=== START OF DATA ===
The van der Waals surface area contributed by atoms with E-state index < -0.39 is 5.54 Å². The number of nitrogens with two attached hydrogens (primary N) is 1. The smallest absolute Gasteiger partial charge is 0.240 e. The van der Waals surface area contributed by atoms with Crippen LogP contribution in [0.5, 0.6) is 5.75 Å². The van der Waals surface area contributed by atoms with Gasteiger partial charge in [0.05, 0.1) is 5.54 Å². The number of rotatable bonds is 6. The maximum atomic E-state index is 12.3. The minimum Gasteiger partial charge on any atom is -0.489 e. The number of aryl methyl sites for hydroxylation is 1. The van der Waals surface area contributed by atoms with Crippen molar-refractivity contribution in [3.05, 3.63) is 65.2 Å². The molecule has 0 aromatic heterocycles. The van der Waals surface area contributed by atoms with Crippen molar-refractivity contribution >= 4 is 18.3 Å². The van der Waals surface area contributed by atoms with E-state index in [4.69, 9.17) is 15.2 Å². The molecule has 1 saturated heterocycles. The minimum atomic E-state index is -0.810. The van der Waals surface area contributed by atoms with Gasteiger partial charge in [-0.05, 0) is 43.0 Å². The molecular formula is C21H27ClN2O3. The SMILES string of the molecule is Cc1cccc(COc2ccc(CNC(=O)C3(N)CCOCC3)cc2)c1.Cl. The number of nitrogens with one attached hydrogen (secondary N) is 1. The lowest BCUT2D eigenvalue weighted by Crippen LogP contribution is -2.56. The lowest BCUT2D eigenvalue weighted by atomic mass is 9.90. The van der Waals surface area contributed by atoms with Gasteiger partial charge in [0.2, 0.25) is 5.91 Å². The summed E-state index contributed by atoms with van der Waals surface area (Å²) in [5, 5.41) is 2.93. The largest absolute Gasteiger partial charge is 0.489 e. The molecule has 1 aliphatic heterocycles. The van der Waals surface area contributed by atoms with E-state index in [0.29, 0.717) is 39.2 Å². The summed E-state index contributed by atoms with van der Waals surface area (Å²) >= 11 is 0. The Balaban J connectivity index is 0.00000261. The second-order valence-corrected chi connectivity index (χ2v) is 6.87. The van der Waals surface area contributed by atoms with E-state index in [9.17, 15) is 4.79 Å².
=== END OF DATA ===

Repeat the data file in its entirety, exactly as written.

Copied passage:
The van der Waals surface area contributed by atoms with E-state index < -0.39 is 5.54 Å². The number of nitrogens with two attached hydrogens (primary N) is 1. The smallest absolute Gasteiger partial charge is 0.240 e. The van der Waals surface area contributed by atoms with Crippen LogP contribution in [0.5, 0.6) is 5.75 Å². The van der Waals surface area contributed by atoms with Gasteiger partial charge in [0.05, 0.1) is 5.54 Å². The number of rotatable bonds is 6. The maximum atomic E-state index is 12.3. The minimum Gasteiger partial charge on any atom is -0.489 e. The number of aryl methyl sites for hydroxylation is 1. The van der Waals surface area contributed by atoms with Crippen molar-refractivity contribution in [3.05, 3.63) is 65.2 Å². The molecule has 0 aromatic heterocycles. The van der Waals surface area contributed by atoms with Crippen molar-refractivity contribution >= 4 is 18.3 Å². The van der Waals surface area contributed by atoms with E-state index in [4.69, 9.17) is 15.2 Å². The molecule has 1 saturated heterocycles. The minimum atomic E-state index is -0.810. The van der Waals surface area contributed by atoms with Gasteiger partial charge in [-0.05, 0) is 43.0 Å². The molecular formula is C21H27ClN2O3. The SMILES string of the molecule is Cc1cccc(COc2ccc(CNC(=O)C3(N)CCOCC3)cc2)c1.Cl. The number of nitrogens with one attached hydrogen (secondary N) is 1. The lowest BCUT2D eigenvalue weighted by Crippen LogP contribution is -2.56. The lowest BCUT2D eigenvalue weighted by atomic mass is 9.90. The van der Waals surface area contributed by atoms with Gasteiger partial charge in [0.2, 0.25) is 5.91 Å². The summed E-state index contributed by atoms with van der Waals surface area (Å²) in [5, 5.41) is 2.93. The largest absolute Gasteiger partial charge is 0.489 e. The molecule has 1 aliphatic heterocycles. The van der Waals surface area contributed by atoms with E-state index in [0.29, 0.717) is 39.2 Å². The summed E-state index contributed by atoms with van der Waals surface area (Å²) >= 11 is 0. The Balaban J connectivity index is 0.00000261. The second-order valence-corrected chi connectivity index (χ2v) is 6.87. The van der Waals surface area contributed by atoms with E-state index in [9.17, 15) is 4.79 Å².